Analogical reasoning by comparison is considered a special case of inductive reasoning, which is fundamental to the scientific method. By reasoning analogically, learners can abstract the underlying commonalities of several entities, thereby ignoring single objects' superficial features. We tested whether different task environments designed to trigger analogical reasoning by comparison would support preschoolers' induction of the concept of material kind to predict and explain objects' floating or sinking as a central aspect of scientific reasoning. Specifically, in two experiments, we investigated whether the number of presented objects (one versus two standards), consisting of a specific material and the labeling of objects with the respective material name, would benefit preschoolers' material-based inferences. For each item set used in both experiments, we asked the children (N = 59 in Experiment 1, N = 99 in Experiment 2) to predict an object's floating or sinking by matching it to the standards and to verbally explain their selections. As expected, we found a significant effect for the number of standards in both experiments on the prediction task, suggesting that children successfully induced the relevance of material kind by comparison. However, labels did not increase the effect of the standards. In Experiment 2, we found that the children could transfer their conceptual knowledge on material kind but that transfer performance did not differ among the task environments. Our findings suggest that tasks inviting analogical reasoning by comparison with two standards are useful for promoting young children's scientific reasoning.

5.
Brain Sci ; 10(3)2020 Mar 04.
Artigo em Inglês | MEDLINE | ID: mdl-32143405

RESUMO

Speech production not only relies on spoken (overt speech) but also on silent output (inner speech). Little is known about whether inner and overt speech are processed differently and which neural mechanisms are involved. By simultaneously applying electroencephalography (EEG) and functional near-infrared spectroscopy (fNIRS), we tried to disentangle executive control from motor and linguistic processes. A preparation phase was introduced additionally to the examination of overt and inner speech directly during naming (i.e., speech execution). Participants completed a picture-naming paradigm in which the pure preparation phase of a subsequent speech production and the actual speech execution phase could be differentiated. fNIRS results revealed a larger activation for overt rather than inner speech at bilateral prefrontal to parietal regions during the preparation and at bilateral temporal regions during the execution phase. EEG results showed a larger negativity for inner compared to overt speech between 200 and 500 ms during the preparation phase and between 300 and 500 ms during the execution phase. Findings of the preparation phase indicated that differences between inner and overt speech are not exclusively driven by specific linguistic and motor processes but also impacted by inhibitory mechanisms. Results of the execution phase suggest that inhibitory processes operate during phonological code retrieval and encoding.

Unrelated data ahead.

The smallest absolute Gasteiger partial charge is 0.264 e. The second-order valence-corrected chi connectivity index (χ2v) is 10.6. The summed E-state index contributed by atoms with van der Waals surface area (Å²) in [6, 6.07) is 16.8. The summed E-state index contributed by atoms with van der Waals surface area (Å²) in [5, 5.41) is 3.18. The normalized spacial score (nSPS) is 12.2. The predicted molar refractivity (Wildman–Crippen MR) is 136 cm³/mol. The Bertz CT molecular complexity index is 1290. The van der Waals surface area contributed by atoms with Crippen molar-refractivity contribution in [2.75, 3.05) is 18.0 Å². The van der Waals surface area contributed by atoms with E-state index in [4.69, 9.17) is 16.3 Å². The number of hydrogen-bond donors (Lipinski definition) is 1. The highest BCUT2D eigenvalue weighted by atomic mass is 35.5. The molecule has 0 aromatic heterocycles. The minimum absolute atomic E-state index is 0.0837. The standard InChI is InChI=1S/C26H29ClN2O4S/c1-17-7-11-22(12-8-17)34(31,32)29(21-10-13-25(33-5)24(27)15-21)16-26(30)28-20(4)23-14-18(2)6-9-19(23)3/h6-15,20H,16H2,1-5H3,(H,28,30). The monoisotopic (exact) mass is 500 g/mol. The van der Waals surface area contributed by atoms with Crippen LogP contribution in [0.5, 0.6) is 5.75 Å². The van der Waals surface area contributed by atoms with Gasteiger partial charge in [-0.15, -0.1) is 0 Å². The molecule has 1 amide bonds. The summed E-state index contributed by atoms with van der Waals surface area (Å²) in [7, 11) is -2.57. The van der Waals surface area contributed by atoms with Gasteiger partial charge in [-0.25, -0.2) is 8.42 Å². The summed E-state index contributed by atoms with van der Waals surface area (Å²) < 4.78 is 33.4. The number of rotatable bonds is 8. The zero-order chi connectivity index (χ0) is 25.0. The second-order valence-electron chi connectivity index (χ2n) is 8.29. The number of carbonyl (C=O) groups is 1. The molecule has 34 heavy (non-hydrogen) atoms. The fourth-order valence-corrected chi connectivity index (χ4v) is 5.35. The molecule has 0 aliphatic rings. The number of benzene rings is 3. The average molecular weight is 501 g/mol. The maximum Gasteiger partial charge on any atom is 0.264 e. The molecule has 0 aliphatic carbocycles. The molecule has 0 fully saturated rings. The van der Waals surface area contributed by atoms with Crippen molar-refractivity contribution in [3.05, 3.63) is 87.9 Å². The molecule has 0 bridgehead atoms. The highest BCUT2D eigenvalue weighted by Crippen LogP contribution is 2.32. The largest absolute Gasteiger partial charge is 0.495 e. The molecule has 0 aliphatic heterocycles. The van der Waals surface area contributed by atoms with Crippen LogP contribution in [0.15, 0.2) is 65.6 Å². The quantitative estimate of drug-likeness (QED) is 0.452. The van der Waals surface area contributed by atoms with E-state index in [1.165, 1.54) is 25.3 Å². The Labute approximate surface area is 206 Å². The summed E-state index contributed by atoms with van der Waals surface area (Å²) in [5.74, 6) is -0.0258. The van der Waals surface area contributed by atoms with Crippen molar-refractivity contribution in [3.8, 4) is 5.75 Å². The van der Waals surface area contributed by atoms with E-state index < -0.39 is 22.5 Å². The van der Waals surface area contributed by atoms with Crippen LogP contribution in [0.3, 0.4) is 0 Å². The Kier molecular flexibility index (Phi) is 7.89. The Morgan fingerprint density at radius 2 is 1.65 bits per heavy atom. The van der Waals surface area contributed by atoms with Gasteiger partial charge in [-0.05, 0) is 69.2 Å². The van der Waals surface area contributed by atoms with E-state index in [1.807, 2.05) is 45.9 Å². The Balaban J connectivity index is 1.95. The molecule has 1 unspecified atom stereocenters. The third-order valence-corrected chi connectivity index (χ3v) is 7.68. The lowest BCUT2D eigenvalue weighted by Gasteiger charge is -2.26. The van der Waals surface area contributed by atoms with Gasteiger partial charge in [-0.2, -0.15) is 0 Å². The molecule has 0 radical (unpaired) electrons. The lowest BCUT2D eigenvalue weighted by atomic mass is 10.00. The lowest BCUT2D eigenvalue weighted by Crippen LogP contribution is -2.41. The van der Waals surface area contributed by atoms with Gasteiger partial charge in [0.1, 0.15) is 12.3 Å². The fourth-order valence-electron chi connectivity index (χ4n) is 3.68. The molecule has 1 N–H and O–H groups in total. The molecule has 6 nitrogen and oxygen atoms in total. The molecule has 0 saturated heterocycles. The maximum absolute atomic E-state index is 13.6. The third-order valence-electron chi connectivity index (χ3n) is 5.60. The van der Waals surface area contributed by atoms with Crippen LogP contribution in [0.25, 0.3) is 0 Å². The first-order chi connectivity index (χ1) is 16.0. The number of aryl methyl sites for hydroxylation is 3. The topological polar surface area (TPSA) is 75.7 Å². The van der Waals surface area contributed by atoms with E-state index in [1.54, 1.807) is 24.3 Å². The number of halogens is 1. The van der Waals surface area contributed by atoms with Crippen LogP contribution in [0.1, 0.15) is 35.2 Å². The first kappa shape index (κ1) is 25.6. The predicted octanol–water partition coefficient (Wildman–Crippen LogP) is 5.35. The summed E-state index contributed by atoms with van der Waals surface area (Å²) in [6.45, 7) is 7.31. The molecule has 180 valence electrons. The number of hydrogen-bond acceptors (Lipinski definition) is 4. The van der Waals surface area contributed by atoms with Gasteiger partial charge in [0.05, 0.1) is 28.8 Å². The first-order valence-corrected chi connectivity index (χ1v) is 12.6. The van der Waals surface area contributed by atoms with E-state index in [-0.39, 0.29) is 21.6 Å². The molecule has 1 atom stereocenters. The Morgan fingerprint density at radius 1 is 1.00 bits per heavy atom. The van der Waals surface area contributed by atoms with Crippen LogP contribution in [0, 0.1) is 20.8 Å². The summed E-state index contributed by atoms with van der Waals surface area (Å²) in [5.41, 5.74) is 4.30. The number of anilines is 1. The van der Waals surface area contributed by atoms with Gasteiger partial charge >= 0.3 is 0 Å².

6.
J Exp Child Psychol ; 193: 104790, 2020 05.
Artigo em Inglês | MEDLINE | ID: mdl-31991263

RESUMO

Positive associations between children's general language skills and emotion understanding are well documented. Concurrently, research from other domains highlights the importance of domain-specific language skills for conceptual development. The current study examined the relative contributions of emotion-specific and general vocabulary to individual differences in multiple early-acquired components of emotion understanding (e.g., facial emotion recognition) and later-acquired components (e.g., knowledge of emotion regulation strategies) in 4- to 9-year-old children (N = 86). Emotion-specific vocabulary was measured by size (i.e., number of emotion words children use) and depth (i.e., adult-like use of emotion words). Findings emphasize the role of children's emotion-specific vocabulary rather than general vocabulary for early-acquired and later-acquired components of emotion understanding, especially when measured by expressive tasks. At preschool age, the size of emotion-specific vocabulary explains children's knowledge of emotion regulation strategies. In primary school, however, the depth of emotion-specific vocabulary becomes relevant for individual differences in emotion understanding.


Assuntos
Desenvolvimento Infantil/fisiologia , Compreensão/fisiologia , Emoções/fisiologia , Vocabulário , Criança , Linguagem Infantil , Pré-Escolar , Feminino , Humanos , Desenvolvimento da Linguagem , Masculino
7.
Psychon Bull Rev ; 25(2): 696-703, 2018 04.
Artigo em Inglês | MEDLINE | ID: mdl-29086158

RESUMO